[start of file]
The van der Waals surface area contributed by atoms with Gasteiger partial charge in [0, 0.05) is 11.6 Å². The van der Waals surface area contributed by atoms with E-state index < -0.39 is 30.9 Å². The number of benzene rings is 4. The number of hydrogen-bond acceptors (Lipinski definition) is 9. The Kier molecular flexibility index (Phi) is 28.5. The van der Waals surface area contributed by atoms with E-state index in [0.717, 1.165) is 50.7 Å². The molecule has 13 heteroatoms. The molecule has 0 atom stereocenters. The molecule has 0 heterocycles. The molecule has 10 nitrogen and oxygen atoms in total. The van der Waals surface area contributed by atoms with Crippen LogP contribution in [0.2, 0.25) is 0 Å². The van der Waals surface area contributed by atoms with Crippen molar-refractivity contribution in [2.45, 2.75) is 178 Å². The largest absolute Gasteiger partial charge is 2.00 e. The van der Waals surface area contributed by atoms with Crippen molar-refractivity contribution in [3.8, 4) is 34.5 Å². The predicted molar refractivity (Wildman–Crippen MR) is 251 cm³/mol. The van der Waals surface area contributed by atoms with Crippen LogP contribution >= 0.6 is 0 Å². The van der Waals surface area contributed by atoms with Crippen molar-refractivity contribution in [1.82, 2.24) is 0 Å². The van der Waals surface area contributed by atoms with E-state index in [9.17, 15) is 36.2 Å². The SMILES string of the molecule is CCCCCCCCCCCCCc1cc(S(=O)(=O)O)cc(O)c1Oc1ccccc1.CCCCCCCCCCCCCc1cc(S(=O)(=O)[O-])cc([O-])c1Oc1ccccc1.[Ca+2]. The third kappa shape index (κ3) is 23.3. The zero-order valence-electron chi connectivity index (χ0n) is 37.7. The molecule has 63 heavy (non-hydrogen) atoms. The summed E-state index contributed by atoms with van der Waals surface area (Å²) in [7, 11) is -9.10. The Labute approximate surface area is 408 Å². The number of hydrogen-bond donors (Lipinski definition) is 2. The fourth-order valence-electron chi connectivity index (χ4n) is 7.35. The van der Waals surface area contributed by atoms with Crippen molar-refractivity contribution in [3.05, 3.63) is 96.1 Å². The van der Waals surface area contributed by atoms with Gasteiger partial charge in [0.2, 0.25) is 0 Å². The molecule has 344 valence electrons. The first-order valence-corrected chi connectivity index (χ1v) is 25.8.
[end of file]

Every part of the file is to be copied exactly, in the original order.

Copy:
The van der Waals surface area contributed by atoms with Gasteiger partial charge in [0, 0.05) is 11.6 Å². The van der Waals surface area contributed by atoms with E-state index < -0.39 is 30.9 Å². The number of benzene rings is 4. The number of hydrogen-bond acceptors (Lipinski definition) is 9. The Kier molecular flexibility index (Phi) is 28.5. The van der Waals surface area contributed by atoms with E-state index in [0.717, 1.165) is 50.7 Å². The molecule has 13 heteroatoms. The molecule has 0 atom stereocenters. The molecule has 0 heterocycles. The molecule has 10 nitrogen and oxygen atoms in total. The van der Waals surface area contributed by atoms with Crippen LogP contribution in [0.2, 0.25) is 0 Å². The van der Waals surface area contributed by atoms with Crippen molar-refractivity contribution in [2.45, 2.75) is 178 Å². The largest absolute Gasteiger partial charge is 2.00 e. The van der Waals surface area contributed by atoms with Crippen molar-refractivity contribution in [3.8, 4) is 34.5 Å². The predicted molar refractivity (Wildman–Crippen MR) is 251 cm³/mol. The van der Waals surface area contributed by atoms with Crippen LogP contribution >= 0.6 is 0 Å². The van der Waals surface area contributed by atoms with Crippen molar-refractivity contribution in [1.82, 2.24) is 0 Å². The van der Waals surface area contributed by atoms with E-state index in [9.17, 15) is 36.2 Å². The SMILES string of the molecule is CCCCCCCCCCCCCc1cc(S(=O)(=O)O)cc(O)c1Oc1ccccc1.CCCCCCCCCCCCCc1cc(S(=O)(=O)[O-])cc([O-])c1Oc1ccccc1.[Ca+2]. The third kappa shape index (κ3) is 23.3. The zero-order valence-electron chi connectivity index (χ0n) is 37.7. The molecule has 63 heavy (non-hydrogen) atoms. The summed E-state index contributed by atoms with van der Waals surface area (Å²) in [7, 11) is -9.10. The Labute approximate surface area is 408 Å². The number of hydrogen-bond donors (Lipinski definition) is 2. The fourth-order valence-electron chi connectivity index (χ4n) is 7.35. The van der Waals surface area contributed by atoms with Crippen molar-refractivity contribution in [3.05, 3.63) is 96.1 Å². The van der Waals surface area contributed by atoms with Gasteiger partial charge in [0.2, 0.25) is 0 Å². The molecule has 344 valence electrons. The first-order valence-corrected chi connectivity index (χ1v) is 25.8.